Woodcraft would have a 1000 sq. ft. workshop/classroom space that they could make available for exhibits. Individual exhibitors would handle all sales with a 35% commission to the exhibition's sponsor.
Neal White talked a bit about the September meeting which will be a handplane seminar and asked for suggestions at to what information to cover. He also mentioned that there would be a class given at Woodcraft San Carlos in September on constructing a wooden handplane.
Woodcraft at Dublin & San Carlos give the club a rebate on all purchases. Give receipts to Mark Rand.
Show and Tell
Frank Taylor showed a piece of bamboo plywood which sells for $160 for a 3/4in thick, 4x8 foot sheet. It is very hard on edge tools as it has a lot of minerals in its fibers.
Below is a picture of a 1 Ton Chevy being used as a clamp during the epoxing of some siding panels.
A guest, Sophia Duluk, identified herself as a woodturner and lathe metal worker from Seattle.
The lucky door prize recipients tonight were: Ed Marinaro, Mark Rand and Jay Perrine.
Construction using dowels
The featured speaker for the evening, Bob Nisbett gave a detailed talked and a demonstration of the use of the Dowelmax jig to join cabinetry. This is the only method that Bob has used in the joinery of the many pieces he showed in his presentation. He was very effusive of his praise of the accuracy and simplicity of use of the jig. According to the Dowelmax literature (www.dowelmax.com) the doweled glued joints are stronger than mortise and tenon joints. Although the jig is expensive (about $300), it is very precisely made.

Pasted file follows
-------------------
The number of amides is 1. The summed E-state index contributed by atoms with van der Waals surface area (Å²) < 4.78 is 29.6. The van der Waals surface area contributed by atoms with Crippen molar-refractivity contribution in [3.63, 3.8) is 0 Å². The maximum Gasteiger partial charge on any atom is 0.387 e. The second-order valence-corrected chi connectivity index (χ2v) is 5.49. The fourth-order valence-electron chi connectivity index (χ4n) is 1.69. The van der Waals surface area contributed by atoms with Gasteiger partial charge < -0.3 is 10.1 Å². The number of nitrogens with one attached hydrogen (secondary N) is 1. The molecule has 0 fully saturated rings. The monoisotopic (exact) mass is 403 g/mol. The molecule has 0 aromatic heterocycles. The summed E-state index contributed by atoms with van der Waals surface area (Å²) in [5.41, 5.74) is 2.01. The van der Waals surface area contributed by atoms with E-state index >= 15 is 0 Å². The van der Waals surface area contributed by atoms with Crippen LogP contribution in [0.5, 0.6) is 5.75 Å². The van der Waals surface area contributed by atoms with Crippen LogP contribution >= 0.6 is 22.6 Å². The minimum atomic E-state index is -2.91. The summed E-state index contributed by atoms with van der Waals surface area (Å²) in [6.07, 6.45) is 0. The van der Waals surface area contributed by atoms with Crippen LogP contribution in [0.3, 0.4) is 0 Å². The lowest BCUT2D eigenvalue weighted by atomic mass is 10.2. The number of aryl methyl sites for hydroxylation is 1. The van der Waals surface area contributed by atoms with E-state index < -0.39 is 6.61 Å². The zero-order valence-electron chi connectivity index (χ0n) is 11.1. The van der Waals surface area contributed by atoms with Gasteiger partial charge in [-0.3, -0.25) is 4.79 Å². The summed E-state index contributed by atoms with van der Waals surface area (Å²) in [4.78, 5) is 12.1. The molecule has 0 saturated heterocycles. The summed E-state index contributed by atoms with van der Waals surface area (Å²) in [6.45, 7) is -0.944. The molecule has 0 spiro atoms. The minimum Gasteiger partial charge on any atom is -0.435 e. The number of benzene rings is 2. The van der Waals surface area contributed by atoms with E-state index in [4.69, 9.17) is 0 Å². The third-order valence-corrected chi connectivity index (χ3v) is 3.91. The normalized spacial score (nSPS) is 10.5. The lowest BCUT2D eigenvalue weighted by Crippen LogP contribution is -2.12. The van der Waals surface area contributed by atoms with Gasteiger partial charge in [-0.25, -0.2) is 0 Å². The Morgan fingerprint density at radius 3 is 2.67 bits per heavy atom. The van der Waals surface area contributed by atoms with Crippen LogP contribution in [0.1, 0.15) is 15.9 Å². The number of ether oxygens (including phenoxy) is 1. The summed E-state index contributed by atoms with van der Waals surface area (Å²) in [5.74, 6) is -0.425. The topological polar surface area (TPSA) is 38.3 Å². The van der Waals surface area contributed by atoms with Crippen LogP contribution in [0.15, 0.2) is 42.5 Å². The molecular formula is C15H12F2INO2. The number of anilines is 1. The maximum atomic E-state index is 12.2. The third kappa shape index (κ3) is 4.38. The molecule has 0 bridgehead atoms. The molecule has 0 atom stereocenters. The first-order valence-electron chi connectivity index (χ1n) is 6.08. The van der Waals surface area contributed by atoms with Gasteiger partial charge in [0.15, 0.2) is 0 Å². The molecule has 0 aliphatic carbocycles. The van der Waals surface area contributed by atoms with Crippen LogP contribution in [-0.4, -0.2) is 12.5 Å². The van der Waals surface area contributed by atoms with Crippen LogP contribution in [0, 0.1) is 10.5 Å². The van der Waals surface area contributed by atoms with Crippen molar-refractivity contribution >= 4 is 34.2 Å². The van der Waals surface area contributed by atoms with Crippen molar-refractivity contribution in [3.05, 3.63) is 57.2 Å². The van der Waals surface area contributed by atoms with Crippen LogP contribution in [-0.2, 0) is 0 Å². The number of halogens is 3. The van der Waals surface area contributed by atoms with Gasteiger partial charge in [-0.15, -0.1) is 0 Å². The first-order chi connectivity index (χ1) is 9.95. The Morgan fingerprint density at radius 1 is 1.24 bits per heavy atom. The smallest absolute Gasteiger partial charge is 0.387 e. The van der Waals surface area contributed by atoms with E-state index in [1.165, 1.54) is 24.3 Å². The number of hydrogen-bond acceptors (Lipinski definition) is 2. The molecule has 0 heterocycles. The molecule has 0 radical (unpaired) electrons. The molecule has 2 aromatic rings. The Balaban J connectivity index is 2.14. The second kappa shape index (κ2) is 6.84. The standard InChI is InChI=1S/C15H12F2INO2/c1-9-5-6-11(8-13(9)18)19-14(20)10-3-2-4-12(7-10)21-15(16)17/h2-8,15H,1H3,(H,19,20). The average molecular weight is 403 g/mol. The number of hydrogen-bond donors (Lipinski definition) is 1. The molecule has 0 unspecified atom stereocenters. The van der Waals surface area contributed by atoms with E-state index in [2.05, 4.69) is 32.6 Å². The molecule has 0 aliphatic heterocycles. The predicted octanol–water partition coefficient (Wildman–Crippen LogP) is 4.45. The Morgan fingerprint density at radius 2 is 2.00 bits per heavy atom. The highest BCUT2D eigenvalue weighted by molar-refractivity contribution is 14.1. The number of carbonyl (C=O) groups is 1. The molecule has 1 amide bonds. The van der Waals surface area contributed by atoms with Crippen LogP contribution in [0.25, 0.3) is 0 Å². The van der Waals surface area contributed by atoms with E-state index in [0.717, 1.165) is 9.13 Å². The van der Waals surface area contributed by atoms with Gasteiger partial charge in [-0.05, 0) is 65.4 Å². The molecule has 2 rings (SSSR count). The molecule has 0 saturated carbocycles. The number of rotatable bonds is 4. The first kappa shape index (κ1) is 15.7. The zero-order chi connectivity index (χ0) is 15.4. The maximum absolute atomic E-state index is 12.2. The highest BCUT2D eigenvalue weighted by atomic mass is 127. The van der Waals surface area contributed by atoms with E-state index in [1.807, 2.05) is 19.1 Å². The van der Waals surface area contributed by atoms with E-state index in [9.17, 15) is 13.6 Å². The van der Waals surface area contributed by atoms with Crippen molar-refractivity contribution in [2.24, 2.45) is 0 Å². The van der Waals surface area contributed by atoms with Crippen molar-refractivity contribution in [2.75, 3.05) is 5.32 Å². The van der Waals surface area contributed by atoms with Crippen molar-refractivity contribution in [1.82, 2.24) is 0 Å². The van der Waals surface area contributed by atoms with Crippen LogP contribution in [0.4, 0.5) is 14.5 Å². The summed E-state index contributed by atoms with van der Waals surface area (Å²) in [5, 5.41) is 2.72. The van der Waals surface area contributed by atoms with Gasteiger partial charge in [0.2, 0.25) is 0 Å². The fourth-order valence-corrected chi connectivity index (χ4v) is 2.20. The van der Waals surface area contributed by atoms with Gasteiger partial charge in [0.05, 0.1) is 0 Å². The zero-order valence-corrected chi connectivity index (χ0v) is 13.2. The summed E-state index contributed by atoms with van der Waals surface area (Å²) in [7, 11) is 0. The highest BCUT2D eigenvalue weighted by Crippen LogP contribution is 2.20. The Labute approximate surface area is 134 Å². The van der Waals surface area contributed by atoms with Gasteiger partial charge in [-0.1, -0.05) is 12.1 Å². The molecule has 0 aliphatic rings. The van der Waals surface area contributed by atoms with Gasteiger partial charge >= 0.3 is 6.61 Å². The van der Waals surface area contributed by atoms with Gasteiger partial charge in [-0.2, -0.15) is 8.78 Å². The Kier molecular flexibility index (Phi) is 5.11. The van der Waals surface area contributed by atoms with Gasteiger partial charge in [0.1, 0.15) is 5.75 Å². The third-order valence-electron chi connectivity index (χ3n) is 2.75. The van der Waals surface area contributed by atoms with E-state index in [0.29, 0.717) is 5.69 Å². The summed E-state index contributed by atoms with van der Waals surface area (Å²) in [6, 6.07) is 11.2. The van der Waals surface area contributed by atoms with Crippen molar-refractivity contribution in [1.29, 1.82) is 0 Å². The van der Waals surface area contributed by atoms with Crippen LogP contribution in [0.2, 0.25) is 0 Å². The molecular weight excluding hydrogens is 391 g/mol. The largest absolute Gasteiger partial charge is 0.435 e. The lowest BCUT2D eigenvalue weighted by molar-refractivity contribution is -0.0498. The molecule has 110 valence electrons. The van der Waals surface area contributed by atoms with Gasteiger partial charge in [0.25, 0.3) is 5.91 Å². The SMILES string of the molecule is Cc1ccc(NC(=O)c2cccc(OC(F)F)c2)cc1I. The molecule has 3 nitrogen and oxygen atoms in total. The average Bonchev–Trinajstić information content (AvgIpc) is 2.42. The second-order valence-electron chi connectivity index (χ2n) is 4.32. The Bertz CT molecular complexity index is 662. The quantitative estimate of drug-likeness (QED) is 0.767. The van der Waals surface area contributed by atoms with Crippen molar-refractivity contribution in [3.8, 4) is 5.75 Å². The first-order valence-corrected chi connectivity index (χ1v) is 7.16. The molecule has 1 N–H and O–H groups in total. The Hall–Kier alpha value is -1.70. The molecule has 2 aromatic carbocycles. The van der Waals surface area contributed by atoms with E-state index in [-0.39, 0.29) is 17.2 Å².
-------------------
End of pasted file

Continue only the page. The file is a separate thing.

Bob demonstrated the use of the jig to drill a series of 1/4in holes in two boards, one representing the long grain side and one representing the end grain side of a corner joint about 12 inches long. He used the jig to drill a precisely spaced series of holes a few inches apart in each board showing how the jig allows you to easily and accurately align the holes to the boards so that, in the end when the dowels are inserted, everything fits together precisely. Bob then showed photos of some of the many projects he has completed with the Dowelmax. Among them were a mahogany TV table using light and dark mahogany (sapele), a blanket chest made of quila and soft red oak lined in Spanish cedar, a blanket chest made of walnut and pearwood, a cocktail cabinet with drawers with handcut dovetails, a pearwood cabinet with ebony handles, a mahogany china cabinet with rosewood and pearwood panels which was done as a project at the College of the Redwoods. He also told a funny story about James Krenov and Arnie Champagne during their time at the College. Arnie had been designing a Chinese bookcase and had shown Krenov the cardboard mockup, at which point Krenov said, "I can't help you with that", implying that he had no knowledge of Chinese furniture. Arnie immediately burned the cardboard mockups and started over. As a final point, Bob mentioned that he uses only shellac as a finish on all his projects.
One of the most salient points of the recent survey of the membership, of which more will be reported in the upcoming months, is that the main reason that you have joined BAWA is to improve your technical skill as a woodworker. As the editor of the newsletter I have a responsibility to help with that information exchange. Several ways of accomplishing this occur to me immediately. One would be to form a group of contributing editors, who would be some of the more experienced woodworkers in our organization. They could be called upon to write short essays on woodworking skills and offer tips on techniques and skill building. Another would be to have this group of experts answer written questions sent in by the membership. A third idea would be to provide links to interesting articles on woodworking technical skills at online sites.